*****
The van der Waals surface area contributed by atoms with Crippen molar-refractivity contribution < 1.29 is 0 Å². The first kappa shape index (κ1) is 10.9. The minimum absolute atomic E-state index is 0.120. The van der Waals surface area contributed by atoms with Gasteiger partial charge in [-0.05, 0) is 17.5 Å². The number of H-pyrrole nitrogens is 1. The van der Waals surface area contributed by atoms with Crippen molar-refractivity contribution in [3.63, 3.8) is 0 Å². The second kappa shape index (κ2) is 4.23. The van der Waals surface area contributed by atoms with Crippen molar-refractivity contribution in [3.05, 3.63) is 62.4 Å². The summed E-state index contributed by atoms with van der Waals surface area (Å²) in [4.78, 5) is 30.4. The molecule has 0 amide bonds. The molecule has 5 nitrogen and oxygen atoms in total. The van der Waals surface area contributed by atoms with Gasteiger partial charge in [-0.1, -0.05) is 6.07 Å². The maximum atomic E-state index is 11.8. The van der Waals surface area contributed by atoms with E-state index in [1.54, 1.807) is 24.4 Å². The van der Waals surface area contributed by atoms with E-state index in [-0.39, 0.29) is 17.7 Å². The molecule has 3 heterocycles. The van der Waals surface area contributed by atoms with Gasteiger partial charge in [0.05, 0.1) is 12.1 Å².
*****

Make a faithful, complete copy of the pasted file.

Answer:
The van der Waals surface area contributed by atoms with Crippen molar-refractivity contribution < 1.29 is 0 Å². The first kappa shape index (κ1) is 10.9. The minimum absolute atomic E-state index is 0.120. The van der Waals surface area contributed by atoms with Gasteiger partial charge in [-0.05, 0) is 17.5 Å². The number of H-pyrrole nitrogens is 1. The van der Waals surface area contributed by atoms with Crippen molar-refractivity contribution in [3.63, 3.8) is 0 Å². The second kappa shape index (κ2) is 4.23. The van der Waals surface area contributed by atoms with Crippen molar-refractivity contribution in [3.05, 3.63) is 62.4 Å². The summed E-state index contributed by atoms with van der Waals surface area (Å²) in [4.78, 5) is 30.4. The molecule has 0 amide bonds. The molecule has 5 nitrogen and oxygen atoms in total. The van der Waals surface area contributed by atoms with Gasteiger partial charge in [-0.1, -0.05) is 6.07 Å². The maximum atomic E-state index is 11.8. The van der Waals surface area contributed by atoms with E-state index in [1.54, 1.807) is 24.4 Å². The van der Waals surface area contributed by atoms with E-state index in [-0.39, 0.29) is 17.7 Å². The molecule has 3 heterocycles. The van der Waals surface area contributed by atoms with Gasteiger partial charge in [0.05, 0.1) is 12.1 Å².